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Original Article
52 (
4
); 211-221
doi:
10.1055/s-0040-1712737

Neurocysticercosis Burden in Pig Farming Community of North India

Professor, Department of Microbiology, Sanjay Gandhi Postgraduate Institute of Medical Sciences,Lucknow.
Correspondence : Prof. KN Prasad, Department of Microbiology, Sanjay Gandhi Postgraduate Institute of Medical Sciences, Lucknow-226014, India. Email: kashinprasad@gmail.com.

DR. PRAN NATH CHHUTTANI ORATION delivered during NAMSCON 2016 at the All India Institute of Medical Sciences, Raipur.

Licence
This open access article is licensed under Creative Commons Attribution 4.0 International (CC BY 4.0). http://creativecommons.org/licenses/by/4.0

Abstract

Neurocysticercosis (NCC) is the most common cause of acquired active epilepsy (AE). NCC is under reported in India due to lack of systematic systematic studies. We investigated NCC burden in pig farming community of Lucknow district.

Total 294 families with 1640 subjects from 30 villages were surveyed for AE; 595 asymptomatic individuals underwent magnetic resonance imaging of brain. TLR4, MMP9, ICAM1 and GST genes polymorphisms were studied for their role in symptomatic disease. Slaughtered pigs were screened for cysticercosis.

Total 95 (5.8%) subjects with AE were identified; 48.3% of them had NCC. Ninety (15%) asymptomatic individuals had NCC. Thirteen (26%) of 50 pigs slaughtered had cysticercosis.

The results showed high NCC burden in pig farming community and NCC as major cause of AE. Individuals with polymorphic TLR4, MMP9, ICAM1 and GST genotypes were susceptible for symptomatic disease. High swine cysticercosis prevalence suggests the transmission dynamic between human and swine in the community.

Keywords

Active epilepsy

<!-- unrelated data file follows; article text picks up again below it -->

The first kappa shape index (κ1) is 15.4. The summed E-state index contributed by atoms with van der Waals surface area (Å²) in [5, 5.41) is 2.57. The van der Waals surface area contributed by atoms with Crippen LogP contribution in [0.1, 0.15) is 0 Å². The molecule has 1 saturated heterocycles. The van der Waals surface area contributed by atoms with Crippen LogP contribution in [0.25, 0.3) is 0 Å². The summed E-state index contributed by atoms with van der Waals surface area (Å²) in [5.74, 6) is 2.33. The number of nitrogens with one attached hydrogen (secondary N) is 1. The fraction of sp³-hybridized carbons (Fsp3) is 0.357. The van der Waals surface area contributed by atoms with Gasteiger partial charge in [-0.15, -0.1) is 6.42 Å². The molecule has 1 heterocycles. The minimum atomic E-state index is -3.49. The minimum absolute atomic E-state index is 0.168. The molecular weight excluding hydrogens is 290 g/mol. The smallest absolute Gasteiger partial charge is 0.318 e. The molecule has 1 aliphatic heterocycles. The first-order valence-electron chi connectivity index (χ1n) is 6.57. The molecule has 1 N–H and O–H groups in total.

host genetic factors
neurocysticercosis
seizure
swine cysticercosis

INTRODUCTION

Neurocysticercosis (NCC), caused by the larva (cysticercus) of Taenia solium tapeworm is the most common parasitic infection of the central nervous system (CNS). In the developing world, NCC is identified as the most common cause of acquired active epilepsy (AE); 26.3% to 53.8% of AE in the developing countries are due to NCC (1-3). T.solium infection is a two host neglected zoonotic disease, transmitted between human and pig, and from human to human. Human is the only definite host, harbouring the adult tapeworm in the small intestine. Pig is the natural intermediate host whereas human is the accidental dead end intermediate host. When human consume cysticercotic pork, the cysticercus develops into an adult worm in the intestine. The terminal gravid segment (proglottid) of the adult worm contains thousands of eggs, which are excreted through faeces contaminating the environment. When eggs are ingested by free roaming swine and accidentally by man through contaminated vegetables, food and water, the eggs lose their coat by the action of the gastric acid and pancreatic enzymes, and the hexacanth embryos or oncospheres are liberated. Oncospheres by using their hooklets cross the intestinal wall and through systemic circulation, they reach the different internal organs of the host, like skeletal muscles, CNS, subcutaneous tissue, eye, etc. Now, the oncospheres lose their hooklets, acquire a vesicular shape and evolve into cysticerci by gradual invagination of the protoscolex (invaginated scolex) in several months (4).

NCC is associated with considerable morbidity related to seizures, strokes, hydrocephalus, and long term treatment; however mortality is minimal and frequently associated only with complicated cases of encephalitis, cerebral edema, hydrocephalus with increased intracranial pressure and stroke. The disease is highly endemic in Latin America, Asia, Africa, and especially in countries where pig husbandry is practiced (5).NCC accounts for approximately 2 million cases with 50,000 deaths per year (6). It is now being increasingly reported in developed countries due to increased travel to disease endemic areas and migration of tapeworm carriers or people infected with the disease from endemic areas (7).